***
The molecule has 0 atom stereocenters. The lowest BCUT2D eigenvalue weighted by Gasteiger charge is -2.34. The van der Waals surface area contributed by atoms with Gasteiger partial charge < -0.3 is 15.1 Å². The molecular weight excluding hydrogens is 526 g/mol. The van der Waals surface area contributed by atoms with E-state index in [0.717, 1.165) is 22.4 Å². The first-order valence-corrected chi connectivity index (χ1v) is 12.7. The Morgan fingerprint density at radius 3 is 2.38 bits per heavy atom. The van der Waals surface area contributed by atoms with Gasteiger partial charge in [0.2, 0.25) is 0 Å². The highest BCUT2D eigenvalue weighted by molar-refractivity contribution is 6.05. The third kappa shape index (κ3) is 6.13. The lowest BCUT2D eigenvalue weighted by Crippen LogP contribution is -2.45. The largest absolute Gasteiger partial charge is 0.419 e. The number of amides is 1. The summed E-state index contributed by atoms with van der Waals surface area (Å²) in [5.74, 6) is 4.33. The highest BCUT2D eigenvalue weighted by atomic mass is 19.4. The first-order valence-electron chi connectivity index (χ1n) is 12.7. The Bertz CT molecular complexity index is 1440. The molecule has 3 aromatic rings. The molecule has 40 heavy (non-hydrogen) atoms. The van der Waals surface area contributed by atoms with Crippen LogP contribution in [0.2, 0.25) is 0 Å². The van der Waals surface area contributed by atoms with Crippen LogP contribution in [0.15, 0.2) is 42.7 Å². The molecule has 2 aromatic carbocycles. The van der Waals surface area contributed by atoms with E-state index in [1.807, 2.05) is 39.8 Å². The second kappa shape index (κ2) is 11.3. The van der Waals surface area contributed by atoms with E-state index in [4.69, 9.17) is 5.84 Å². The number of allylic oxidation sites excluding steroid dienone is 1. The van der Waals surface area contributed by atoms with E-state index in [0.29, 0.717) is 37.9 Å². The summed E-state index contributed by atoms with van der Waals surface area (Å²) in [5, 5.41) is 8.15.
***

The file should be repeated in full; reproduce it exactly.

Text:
The molecule has 0 atom stereocenters. The lowest BCUT2D eigenvalue weighted by Gasteiger charge is -2.34. The van der Waals surface area contributed by atoms with Gasteiger partial charge < -0.3 is 15.1 Å². The molecular weight excluding hydrogens is 526 g/mol. The van der Waals surface area contributed by atoms with E-state index in [0.717, 1.165) is 22.4 Å². The first-order valence-corrected chi connectivity index (χ1v) is 12.7. The Morgan fingerprint density at radius 3 is 2.38 bits per heavy atom. The van der Waals surface area contributed by atoms with Gasteiger partial charge in [0.2, 0.25) is 0 Å². The highest BCUT2D eigenvalue weighted by molar-refractivity contribution is 6.05. The third kappa shape index (κ3) is 6.13. The lowest BCUT2D eigenvalue weighted by Crippen LogP contribution is -2.45. The largest absolute Gasteiger partial charge is 0.419 e. The number of amides is 1. The summed E-state index contributed by atoms with van der Waals surface area (Å²) in [5.74, 6) is 4.33. The highest BCUT2D eigenvalue weighted by atomic mass is 19.4. The first-order valence-electron chi connectivity index (χ1n) is 12.7. The Bertz CT molecular complexity index is 1440. The molecule has 3 aromatic rings. The molecule has 40 heavy (non-hydrogen) atoms. The van der Waals surface area contributed by atoms with Crippen LogP contribution in [0.2, 0.25) is 0 Å². The van der Waals surface area contributed by atoms with Crippen LogP contribution in [0.15, 0.2) is 42.7 Å². The molecule has 2 aromatic carbocycles. The van der Waals surface area contributed by atoms with E-state index in [1.807, 2.05) is 39.8 Å². The second kappa shape index (κ2) is 11.3. The van der Waals surface area contributed by atoms with E-state index in [4.69, 9.17) is 5.84 Å². The number of allylic oxidation sites excluding steroid dienone is 1. The van der Waals surface area contributed by atoms with E-state index in [0.29, 0.717) is 37.9 Å². The summed E-state index contributed by atoms with van der Waals surface area (Å²) in [5, 5.41) is 8.15.